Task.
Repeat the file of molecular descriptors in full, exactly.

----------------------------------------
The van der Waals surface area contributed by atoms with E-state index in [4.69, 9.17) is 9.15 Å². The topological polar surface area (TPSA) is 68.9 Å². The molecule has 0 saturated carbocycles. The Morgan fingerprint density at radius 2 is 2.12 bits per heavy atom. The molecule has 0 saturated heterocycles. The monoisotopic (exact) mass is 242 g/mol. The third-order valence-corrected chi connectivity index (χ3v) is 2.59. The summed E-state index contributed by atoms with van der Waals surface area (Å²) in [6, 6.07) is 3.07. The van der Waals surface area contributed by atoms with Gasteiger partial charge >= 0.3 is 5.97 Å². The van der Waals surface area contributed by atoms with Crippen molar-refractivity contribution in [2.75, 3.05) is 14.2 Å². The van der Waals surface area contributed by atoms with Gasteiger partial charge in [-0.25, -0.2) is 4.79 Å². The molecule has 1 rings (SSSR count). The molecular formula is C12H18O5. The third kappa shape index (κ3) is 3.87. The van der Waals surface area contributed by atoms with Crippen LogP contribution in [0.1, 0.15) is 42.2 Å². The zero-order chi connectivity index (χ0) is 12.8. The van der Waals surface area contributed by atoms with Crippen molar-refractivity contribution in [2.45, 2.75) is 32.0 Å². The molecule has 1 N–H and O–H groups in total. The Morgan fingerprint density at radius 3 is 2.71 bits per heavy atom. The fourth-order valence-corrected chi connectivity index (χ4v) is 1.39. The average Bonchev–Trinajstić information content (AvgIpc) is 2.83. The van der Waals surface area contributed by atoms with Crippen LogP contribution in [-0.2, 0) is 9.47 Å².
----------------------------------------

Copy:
The van der Waals surface area contributed by atoms with E-state index in [4.69, 9.17) is 9.15 Å². The topological polar surface area (TPSA) is 68.9 Å². The molecule has 0 saturated carbocycles. The Morgan fingerprint density at radius 2 is 2.12 bits per heavy atom. The molecule has 0 saturated heterocycles. The monoisotopic (exact) mass is 242 g/mol. The third-order valence-corrected chi connectivity index (χ3v) is 2.59. The summed E-state index contributed by atoms with van der Waals surface area (Å²) in [6, 6.07) is 3.07. The van der Waals surface area contributed by atoms with Gasteiger partial charge >= 0.3 is 5.97 Å². The van der Waals surface area contributed by atoms with Crippen molar-refractivity contribution in [2.75, 3.05) is 14.2 Å². The van der Waals surface area contributed by atoms with Gasteiger partial charge in [-0.25, -0.2) is 4.79 Å². The molecule has 1 rings (SSSR count). The molecular formula is C12H18O5. The third kappa shape index (κ3) is 3.87. The van der Waals surface area contributed by atoms with Crippen LogP contribution in [0.1, 0.15) is 42.2 Å². The zero-order chi connectivity index (χ0) is 12.8. The van der Waals surface area contributed by atoms with Crippen molar-refractivity contribution in [2.45, 2.75) is 32.0 Å². The molecule has 1 N–H and O–H groups in total. The Morgan fingerprint density at radius 3 is 2.71 bits per heavy atom. The fourth-order valence-corrected chi connectivity index (χ4v) is 1.39. The average Bonchev–Trinajstić information content (AvgIpc) is 2.83. The van der Waals surface area contributed by atoms with Crippen LogP contribution in [-0.2, 0) is 9.47 Å².